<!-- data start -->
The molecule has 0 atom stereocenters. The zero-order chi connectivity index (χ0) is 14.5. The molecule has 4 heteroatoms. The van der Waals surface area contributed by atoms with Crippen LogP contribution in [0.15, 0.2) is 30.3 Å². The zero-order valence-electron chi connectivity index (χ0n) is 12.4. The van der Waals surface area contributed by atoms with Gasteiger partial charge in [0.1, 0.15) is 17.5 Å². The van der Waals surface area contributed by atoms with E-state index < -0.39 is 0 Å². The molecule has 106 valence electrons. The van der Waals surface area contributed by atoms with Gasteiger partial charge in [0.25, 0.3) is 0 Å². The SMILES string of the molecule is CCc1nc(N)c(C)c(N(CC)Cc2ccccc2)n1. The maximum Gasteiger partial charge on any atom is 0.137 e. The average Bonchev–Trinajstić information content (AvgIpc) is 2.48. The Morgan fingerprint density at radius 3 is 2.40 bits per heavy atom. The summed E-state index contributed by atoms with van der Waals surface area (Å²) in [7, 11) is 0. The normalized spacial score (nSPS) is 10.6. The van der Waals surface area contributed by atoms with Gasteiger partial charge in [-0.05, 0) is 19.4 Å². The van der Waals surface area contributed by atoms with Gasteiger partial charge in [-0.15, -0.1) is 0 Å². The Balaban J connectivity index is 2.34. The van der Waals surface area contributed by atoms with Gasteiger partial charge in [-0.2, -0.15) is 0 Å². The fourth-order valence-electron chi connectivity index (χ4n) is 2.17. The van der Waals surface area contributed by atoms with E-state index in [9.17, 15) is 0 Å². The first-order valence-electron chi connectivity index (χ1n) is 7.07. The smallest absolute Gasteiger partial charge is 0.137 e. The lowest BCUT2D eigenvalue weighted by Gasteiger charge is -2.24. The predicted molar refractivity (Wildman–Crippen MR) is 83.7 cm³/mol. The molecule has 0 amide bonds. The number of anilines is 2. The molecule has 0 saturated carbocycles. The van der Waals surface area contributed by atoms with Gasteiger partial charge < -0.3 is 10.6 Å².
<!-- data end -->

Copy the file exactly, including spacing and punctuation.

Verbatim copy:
The molecule has 0 atom stereocenters. The zero-order chi connectivity index (χ0) is 14.5. The molecule has 4 heteroatoms. The van der Waals surface area contributed by atoms with Crippen LogP contribution in [0.15, 0.2) is 30.3 Å². The zero-order valence-electron chi connectivity index (χ0n) is 12.4. The van der Waals surface area contributed by atoms with Gasteiger partial charge in [0.1, 0.15) is 17.5 Å². The van der Waals surface area contributed by atoms with E-state index < -0.39 is 0 Å². The molecule has 106 valence electrons. The van der Waals surface area contributed by atoms with Gasteiger partial charge in [0.25, 0.3) is 0 Å². The SMILES string of the molecule is CCc1nc(N)c(C)c(N(CC)Cc2ccccc2)n1. The maximum Gasteiger partial charge on any atom is 0.137 e. The average Bonchev–Trinajstić information content (AvgIpc) is 2.48. The Morgan fingerprint density at radius 3 is 2.40 bits per heavy atom. The summed E-state index contributed by atoms with van der Waals surface area (Å²) in [7, 11) is 0. The normalized spacial score (nSPS) is 10.6. The van der Waals surface area contributed by atoms with Gasteiger partial charge in [-0.05, 0) is 19.4 Å². The van der Waals surface area contributed by atoms with Gasteiger partial charge in [-0.15, -0.1) is 0 Å². The Balaban J connectivity index is 2.34. The van der Waals surface area contributed by atoms with Gasteiger partial charge in [-0.2, -0.15) is 0 Å². The fourth-order valence-electron chi connectivity index (χ4n) is 2.17. The van der Waals surface area contributed by atoms with E-state index in [9.17, 15) is 0 Å². The first-order valence-electron chi connectivity index (χ1n) is 7.07. The smallest absolute Gasteiger partial charge is 0.137 e. The lowest BCUT2D eigenvalue weighted by Gasteiger charge is -2.24. The predicted molar refractivity (Wildman–Crippen MR) is 83.7 cm³/mol. The molecule has 0 amide bonds. The number of anilines is 2. The molecule has 0 saturated carbocycles. The van der Waals surface area contributed by atoms with Gasteiger partial charge < -0.3 is 10.6 Å².